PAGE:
At Bucks County Stop, Gov. Shapiro Talks Funding For Intellectual Disabilities & Autism Services

The governor made a stop in Central Bucks County on Wednesday.

Gov. Shapiro greeting a client at BARC Developmental Services on Wednesday.
Credit: PA Internet News Service

Gov. Josh Shapiro made a stop at BARC Developmental Services in Bucks County on Wednesday to champion his proposed 2024-2025 state budget

The governor’s office said the proposed spending plan aims to enhance support for Pennsylvanians with intellectual disabilities and autism (ID/A), their caregivers, and advocates.

Accompanied by Pennsylvania Department of Human Services Secretary Dr. Val Arkoosh, Shapiro spoke with community members and Bucks County officials to discuss how the budget’s proposed allocations could improve access to home and community-based services and address the critical shortage of direct support professionals.

The Democratic governor’s proposal earmarks $483 million in combined federal and state funds to bolster salaries and attract more professionals to the field. This investment aims to raise the starting wage of direct support professionals from an average of $15 per hour to $17 per hour, with potential further increases for more experienced staff, Shapiro’s office said.

A budget I think is more than just a set of numbers on a spreadsheet – it’s a statement of what your priorities are and what your principles are. My priorities and principles are helping folks like you, both the people who are receiving the support and the people who are providing the support,” said Shapiro.

Shapiro’s budget also includes a strategic plan to end the state’s emergency waiting list for ID/A services.

An additional $78 million will be directed to assist 1,500 Pennsylvanians currently on the waiting list within the next fiscal year, the governor’s office said.

The need for the measures was highlighted by the personal story of the Jennings family from Lititz, who were featured during the governor’s budget address. Matthew Jennings requires round-the-clock support and his mother Cindy and grandmother Judy to fill the gap of needed care due to low compensation for professional caregivers, according to the governor.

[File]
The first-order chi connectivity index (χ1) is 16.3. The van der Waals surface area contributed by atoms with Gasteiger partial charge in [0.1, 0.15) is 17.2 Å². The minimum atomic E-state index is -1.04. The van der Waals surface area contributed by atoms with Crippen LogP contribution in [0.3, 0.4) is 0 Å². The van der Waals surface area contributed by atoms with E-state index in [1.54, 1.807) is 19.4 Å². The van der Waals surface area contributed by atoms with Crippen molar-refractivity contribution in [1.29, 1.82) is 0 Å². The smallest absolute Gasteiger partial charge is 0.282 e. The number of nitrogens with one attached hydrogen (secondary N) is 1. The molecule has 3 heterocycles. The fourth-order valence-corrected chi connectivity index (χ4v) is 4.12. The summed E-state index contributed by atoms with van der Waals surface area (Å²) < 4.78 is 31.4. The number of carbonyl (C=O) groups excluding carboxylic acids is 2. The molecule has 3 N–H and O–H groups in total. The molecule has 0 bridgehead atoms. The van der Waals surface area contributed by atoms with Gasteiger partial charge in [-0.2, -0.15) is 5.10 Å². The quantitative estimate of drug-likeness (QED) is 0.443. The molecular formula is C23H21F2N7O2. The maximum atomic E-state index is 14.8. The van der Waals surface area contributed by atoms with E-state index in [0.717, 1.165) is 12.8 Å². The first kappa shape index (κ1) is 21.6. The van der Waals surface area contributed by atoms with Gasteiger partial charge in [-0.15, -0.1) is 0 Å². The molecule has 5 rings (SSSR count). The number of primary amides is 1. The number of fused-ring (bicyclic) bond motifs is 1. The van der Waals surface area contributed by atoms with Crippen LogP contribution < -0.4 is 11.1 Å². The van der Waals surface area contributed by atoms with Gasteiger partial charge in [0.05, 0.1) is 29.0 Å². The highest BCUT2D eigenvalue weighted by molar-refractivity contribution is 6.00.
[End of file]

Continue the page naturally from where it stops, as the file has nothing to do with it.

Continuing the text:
Shapiro spoke at BARC Developmental Services in Warminster Township. The organization has provided residential and vocational support to over 700 individuals annually for more than 70 years, stands as a testament to the ongoing needs of the ID/A community.

Mary Sautter, executive director of BARC, praised the proposed budget.

“We applaud Governor Shapiro’s proposed investment in ID/A services in Pennsylvania for increased rates, supplemental payments, and more capacity to address the waiting list.  The foundation of BARC Developmental Services are the direct support professionals (DSPs) who work tirelessly every day to provide the care needed so our supported individuals can lead happy, fulfilled lives and contribute to their communities,” said Sautter.

The proposed budget reflects a comprehensive effort by the Shapiro Administration to not only increase funding but also to restructure the administration of these programs to allow for more flexibility at the local level, ensuring that services can be tailored to meet immediate and specific community needs.

As Pennsylvania looks forward to the potential passage of this budget, the focus remains on transforming the state into a leader in home and community-based services, providing a better future for all Pennsylvanians with ID/A.

Arkoosh said the budget would make the state “a leader in the home and community-based services space by working to eliminate the waiting list for services, investing in the value and importance of ID/A service providers and direct support professionals, and, most importantly, demonstrating our commitment to a better future and opportunity for all Pennsylvanians.”

Earlier this month, Republican lawmakers and families gathered at an organization that offers work services for those with intellectual disabilities to call for more support for programs and an easing of regulations.

About the author

Tom Sofield

Tom Sofield has covered news in Bucks County for 12 years for both newspaper and online publications. Tom’s reporting has appeared locally, nationally, and internationally across several mediums. He is proud to report on news in the county where he lives and to have created a reliable publication that the community deserves.

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